Known for his outstanding teaching and research in the field of structural geology, Guatam Mitra focuses his work on deformed rocks, ranging in scale from field-based analysis to laboratory microstructural studies. He coauthored a widely used textbook, Basic Methods of Structural Geology, and has published numerous scientific papers. His research focuses on the origin and evolution of mountain belts, which has led him to undertake field expeditions to both modern and ancient mountain belts around the world. With his students, Mitra has studied the Appalachian belt in the eastern United States, the North American Cordillera in the western U.S., the Scottish Caledonides, the Spanish Pyrenees, the Swiss Alps, the Atlas mountains in Morocco, the Himalayas in India, and the Imjingang-Okcheon collision belt in Korea.

Born in India, Mitra earned his undergraduate and master’s degrees from Presidency College at the University of Calcutta. For his PhD from Johns Hopkins University, he undertook one of the early studies on the mechanisms by which continental crust is deformed. After spending a few years teaching at the University of Wyoming, he joined the Rochester faculty in 1981. Described as both an excellent role model and a caring mentor, Mitra has had a profound impact on his students’ careers. Seventy-five percent of Mitra’s PhD students have entered tenure track positions at colleges or universities, with all of them receiving tenure. Mitra is a fellow of the Geological Society of America and a member of the American Geophysical Union, the International Association of Structural and Tectonic Geologists, and the executive council of the Structural and Tectonics Studies Group (India).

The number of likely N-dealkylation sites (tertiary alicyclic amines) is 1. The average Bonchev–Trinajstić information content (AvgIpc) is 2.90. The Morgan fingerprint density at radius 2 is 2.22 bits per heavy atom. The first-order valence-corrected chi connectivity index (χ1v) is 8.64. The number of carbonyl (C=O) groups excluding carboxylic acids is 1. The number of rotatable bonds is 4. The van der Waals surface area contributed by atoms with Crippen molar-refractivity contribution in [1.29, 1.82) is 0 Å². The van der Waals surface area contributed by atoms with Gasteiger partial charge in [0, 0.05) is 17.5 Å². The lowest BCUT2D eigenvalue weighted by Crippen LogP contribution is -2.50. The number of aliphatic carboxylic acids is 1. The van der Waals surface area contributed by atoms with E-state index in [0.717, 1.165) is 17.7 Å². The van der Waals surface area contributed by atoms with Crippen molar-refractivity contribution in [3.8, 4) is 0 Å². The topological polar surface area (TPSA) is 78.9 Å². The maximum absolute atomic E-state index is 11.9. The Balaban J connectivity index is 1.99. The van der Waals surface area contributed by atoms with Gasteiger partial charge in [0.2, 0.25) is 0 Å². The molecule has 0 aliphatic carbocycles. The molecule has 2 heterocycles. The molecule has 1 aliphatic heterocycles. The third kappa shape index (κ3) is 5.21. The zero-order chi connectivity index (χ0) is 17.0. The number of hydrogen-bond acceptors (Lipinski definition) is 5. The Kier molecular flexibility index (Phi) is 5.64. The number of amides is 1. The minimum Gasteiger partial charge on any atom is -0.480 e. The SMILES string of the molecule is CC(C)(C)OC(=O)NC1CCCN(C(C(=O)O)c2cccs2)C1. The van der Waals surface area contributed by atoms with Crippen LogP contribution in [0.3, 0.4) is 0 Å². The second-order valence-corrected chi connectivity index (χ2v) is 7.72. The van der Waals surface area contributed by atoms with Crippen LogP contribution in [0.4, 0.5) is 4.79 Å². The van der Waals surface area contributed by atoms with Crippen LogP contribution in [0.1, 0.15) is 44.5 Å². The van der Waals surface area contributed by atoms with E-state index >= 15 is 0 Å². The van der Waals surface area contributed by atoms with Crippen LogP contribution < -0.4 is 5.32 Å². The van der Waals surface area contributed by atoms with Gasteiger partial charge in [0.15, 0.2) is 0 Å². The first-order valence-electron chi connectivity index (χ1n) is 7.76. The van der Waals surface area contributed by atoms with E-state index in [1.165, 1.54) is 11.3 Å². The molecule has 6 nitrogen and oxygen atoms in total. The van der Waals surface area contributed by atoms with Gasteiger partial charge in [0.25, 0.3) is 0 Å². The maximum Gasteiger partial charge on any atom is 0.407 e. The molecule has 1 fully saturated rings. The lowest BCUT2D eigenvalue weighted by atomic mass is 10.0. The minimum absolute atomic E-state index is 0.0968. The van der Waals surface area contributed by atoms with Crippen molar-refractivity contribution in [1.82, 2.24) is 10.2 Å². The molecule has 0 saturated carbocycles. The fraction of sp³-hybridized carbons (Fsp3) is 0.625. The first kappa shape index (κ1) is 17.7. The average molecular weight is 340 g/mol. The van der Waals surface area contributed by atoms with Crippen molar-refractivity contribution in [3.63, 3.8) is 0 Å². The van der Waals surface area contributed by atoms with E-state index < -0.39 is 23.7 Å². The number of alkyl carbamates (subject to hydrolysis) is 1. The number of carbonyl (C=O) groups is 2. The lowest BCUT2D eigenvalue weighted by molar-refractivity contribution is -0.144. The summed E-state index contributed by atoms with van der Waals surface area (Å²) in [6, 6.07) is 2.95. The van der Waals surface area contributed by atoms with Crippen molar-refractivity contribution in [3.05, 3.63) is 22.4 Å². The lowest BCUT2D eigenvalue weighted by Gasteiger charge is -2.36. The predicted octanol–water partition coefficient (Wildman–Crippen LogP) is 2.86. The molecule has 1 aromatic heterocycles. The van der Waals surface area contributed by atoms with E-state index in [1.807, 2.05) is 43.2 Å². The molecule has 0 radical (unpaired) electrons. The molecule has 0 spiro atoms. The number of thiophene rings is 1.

Robert Wason is a professor of music theory and affiliate faculty in the department of jazz studies and contemporary media at the Eastman School of Music. A noted musical scholar, Wason is also a performing musician and composer across a surprising breadth of genres. Early in his career he worked as a jazz pianist. His book on Viennese harmonic theory in the 19th and early 20th centuries remains an essential reference in that area. His compositions include vocal, solo instrumental, and chamber works. Wason has written on the history of music theory, 20th-century music, and jazz, on subjects ranging from 12-tone music to the songs of Alec Wilder.

An advocate for turn-of-the-century lieder, he has lectured on the topic and given recitals with soprano Valerie Errante. Wason was a University Bridging Fellow in the Department of Modern Languages and Cultures. Wason has received Guggenheim and NEH Fellowships, Paul Sacher Foundation and German Academic Exchange grants, and two ASCAP (American Society of Composers and Publishers) Deems Taylor writing awards. He has served on several boards and committees for the Society for Music Theory and on the editorial boards of Music Theory Spectrum and the Journal of the Arnold Schoenberg Institute, and, currently, Theoria, and Eastman Studies in Music. Appointed to the Eastman faculty in 1983, Wason has advised students who now hold positions at institutions in Canada, the Netherlands, Brazil, and the United States. Besides teaching doctoral courses in theory, keyboard skills, and advanced harmony and composition, he was an advisor on the design of the jazz DMA program and developed diverse seminars on the music of Bill Evans, Bela Bartok, J. S. Bach, and Anton Webern. Wason was on the faculty of the Hartt School of Music at the University of Hartford, where he received his bachelor’s and master’s degrees. Wason received his master of philosophy and PhD from Yale University. He has also taught at Trinity College in Hartford, Clark University, and the University of North Texas, and been a guest professor at the University of Basel in Switzerland, the University of British Columbia, and SUNY Buffalo.

Learn more about other Commencement 2012 honorees at